Karachi has become a hotbed of militancy, targeted attacks, and sectarianism in recent years. In particular, it has seen a surge in attacks on Shiites, the worst taking place in January 30 this year when a suicide bomber blew himself up in a mosque in the southern Shikarpur district of Karachi, killing 61.
Similarly, on the evening of April 25, the director of The Second Floor (T2F), Sabeen Mahmud was gunned down by masked men in a highly guarded area of Karachi. The police were quick to point the finger at religious extremist groups active in Karachi, although Tehrik-i-Taliban Pakistan (TTP) denied involvement. Still, while Karachi’s problems remain largely ethnic and political, it is clear that the Taliban has a presence in the city.
In March 10 this year, security forces claimed to have shot dead a top Taliban commander along with three of his companions. Yet a huge swathe of Pakhtun neighborhoods in western and eastern Karachi, including some areas of District Malir are reported to be under the influence of Pakistani Taliban.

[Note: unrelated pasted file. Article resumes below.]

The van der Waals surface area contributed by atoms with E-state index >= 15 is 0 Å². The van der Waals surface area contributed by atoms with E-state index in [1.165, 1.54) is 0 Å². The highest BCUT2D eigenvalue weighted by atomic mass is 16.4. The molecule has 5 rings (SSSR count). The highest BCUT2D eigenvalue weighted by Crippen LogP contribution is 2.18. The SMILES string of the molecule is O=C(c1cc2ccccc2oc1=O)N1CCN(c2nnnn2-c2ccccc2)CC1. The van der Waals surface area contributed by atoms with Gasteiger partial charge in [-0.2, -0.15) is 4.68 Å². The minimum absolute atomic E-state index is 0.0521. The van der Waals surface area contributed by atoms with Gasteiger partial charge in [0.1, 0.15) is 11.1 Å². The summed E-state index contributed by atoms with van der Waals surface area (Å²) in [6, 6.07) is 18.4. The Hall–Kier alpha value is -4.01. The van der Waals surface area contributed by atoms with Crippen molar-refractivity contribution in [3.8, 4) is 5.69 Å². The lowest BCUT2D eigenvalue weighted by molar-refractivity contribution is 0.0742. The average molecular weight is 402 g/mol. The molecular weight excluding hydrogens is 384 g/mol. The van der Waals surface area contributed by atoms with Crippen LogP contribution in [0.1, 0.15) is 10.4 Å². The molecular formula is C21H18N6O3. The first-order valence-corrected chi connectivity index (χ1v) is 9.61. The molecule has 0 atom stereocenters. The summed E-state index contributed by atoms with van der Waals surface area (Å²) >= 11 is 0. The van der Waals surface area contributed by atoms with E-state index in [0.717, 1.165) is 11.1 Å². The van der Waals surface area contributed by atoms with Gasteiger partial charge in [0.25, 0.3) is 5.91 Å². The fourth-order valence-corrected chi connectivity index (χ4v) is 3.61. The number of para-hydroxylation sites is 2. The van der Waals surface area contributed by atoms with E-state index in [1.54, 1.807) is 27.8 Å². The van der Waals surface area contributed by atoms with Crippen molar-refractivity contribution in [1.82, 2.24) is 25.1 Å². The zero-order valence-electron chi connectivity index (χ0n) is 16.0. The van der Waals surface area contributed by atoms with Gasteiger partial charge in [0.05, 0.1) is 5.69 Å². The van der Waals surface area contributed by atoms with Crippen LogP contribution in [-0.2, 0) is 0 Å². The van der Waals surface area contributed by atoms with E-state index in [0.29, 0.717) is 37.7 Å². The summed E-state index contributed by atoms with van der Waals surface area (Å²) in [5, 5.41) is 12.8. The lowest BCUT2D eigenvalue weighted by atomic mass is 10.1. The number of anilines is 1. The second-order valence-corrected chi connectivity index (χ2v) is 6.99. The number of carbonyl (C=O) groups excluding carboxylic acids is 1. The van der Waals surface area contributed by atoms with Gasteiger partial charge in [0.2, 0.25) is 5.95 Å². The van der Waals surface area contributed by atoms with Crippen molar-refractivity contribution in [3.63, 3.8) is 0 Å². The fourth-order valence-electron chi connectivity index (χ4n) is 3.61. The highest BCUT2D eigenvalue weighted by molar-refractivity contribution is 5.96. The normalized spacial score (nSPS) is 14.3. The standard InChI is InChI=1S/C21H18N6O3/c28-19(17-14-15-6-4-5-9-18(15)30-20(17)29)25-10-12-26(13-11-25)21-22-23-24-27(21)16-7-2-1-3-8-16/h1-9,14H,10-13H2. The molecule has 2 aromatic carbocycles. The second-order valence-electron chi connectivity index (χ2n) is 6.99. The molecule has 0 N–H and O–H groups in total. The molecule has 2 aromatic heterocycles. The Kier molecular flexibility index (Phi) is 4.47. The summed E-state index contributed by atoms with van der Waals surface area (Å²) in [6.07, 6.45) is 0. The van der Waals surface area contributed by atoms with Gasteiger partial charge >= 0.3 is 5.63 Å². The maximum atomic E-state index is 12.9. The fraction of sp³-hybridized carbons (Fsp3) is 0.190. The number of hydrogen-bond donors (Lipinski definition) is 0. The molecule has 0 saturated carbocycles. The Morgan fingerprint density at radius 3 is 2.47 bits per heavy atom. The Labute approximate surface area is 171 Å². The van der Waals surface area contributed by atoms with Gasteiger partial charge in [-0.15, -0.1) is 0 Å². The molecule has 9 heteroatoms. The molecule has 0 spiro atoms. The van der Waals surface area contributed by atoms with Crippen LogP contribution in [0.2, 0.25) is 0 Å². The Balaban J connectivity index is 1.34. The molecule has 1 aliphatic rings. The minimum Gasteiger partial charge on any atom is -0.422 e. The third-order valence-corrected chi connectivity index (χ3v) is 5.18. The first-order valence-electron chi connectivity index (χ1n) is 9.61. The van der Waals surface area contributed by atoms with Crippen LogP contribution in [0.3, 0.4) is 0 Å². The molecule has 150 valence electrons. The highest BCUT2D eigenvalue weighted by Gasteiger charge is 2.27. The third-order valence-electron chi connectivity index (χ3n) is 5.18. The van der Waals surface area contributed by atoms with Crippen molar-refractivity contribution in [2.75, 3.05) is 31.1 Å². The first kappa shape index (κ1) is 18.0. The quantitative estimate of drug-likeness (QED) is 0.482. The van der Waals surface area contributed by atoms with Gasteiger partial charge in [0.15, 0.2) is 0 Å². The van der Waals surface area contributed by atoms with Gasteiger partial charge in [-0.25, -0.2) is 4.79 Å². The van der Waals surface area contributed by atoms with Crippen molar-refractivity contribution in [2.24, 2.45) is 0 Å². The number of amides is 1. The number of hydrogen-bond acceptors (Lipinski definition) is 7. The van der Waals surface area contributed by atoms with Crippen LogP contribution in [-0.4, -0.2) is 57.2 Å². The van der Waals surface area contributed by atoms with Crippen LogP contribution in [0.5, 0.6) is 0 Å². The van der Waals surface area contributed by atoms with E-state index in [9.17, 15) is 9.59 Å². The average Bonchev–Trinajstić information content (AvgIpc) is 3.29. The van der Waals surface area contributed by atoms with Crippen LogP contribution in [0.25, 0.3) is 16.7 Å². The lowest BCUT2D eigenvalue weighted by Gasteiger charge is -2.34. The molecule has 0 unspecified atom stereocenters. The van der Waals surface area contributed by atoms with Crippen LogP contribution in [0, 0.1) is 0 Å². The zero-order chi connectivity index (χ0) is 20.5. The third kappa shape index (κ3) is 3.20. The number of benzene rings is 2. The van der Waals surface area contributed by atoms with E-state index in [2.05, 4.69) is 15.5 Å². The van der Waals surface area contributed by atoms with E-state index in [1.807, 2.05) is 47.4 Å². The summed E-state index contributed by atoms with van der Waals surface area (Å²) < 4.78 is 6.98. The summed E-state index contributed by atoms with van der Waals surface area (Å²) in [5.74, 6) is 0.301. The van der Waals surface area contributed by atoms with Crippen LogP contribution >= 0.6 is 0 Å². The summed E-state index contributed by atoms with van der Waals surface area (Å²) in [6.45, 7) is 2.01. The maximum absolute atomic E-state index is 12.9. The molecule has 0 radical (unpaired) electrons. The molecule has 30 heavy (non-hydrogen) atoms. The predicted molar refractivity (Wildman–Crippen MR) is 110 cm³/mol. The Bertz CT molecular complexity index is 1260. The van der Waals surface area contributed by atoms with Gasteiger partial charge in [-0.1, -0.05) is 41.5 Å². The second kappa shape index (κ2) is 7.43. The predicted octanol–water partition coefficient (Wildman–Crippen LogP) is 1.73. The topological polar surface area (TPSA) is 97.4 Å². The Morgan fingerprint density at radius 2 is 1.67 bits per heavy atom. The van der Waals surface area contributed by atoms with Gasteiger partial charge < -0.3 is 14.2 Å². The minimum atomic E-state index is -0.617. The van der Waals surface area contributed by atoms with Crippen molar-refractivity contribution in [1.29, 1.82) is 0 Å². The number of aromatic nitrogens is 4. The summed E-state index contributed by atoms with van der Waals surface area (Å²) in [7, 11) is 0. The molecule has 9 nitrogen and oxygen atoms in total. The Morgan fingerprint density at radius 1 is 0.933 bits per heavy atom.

A reliable source says Taliban leaders are living quite freely in Karachi, but because they have nothing to do with the government they are left alone. To date, neither intelligence reports nor the media have been able to confirm the suspect presence. Yet the TTP has managed a number of attacks in the city, targeting polio workers, politicians, and top police officer Chaudhry Aslam.
Karachi is Pakistan’s largest city and its financial capital. On the surface, much of the city seems calm, but underlying tensions persist. Residents fear a major military operation against the city’s most powerful and influential party. That would be the Muttahida Qaumi Movement (MQM), a secular party that has been blamed by government agencies and rival groups for the unrest in the commercial hub. Most MQM members belong to middle-class families with a strong educational background. More than 90 percent of the members of the party are Urdu-speaking Muhajirs, descendants of migrants from India after partition in 1947.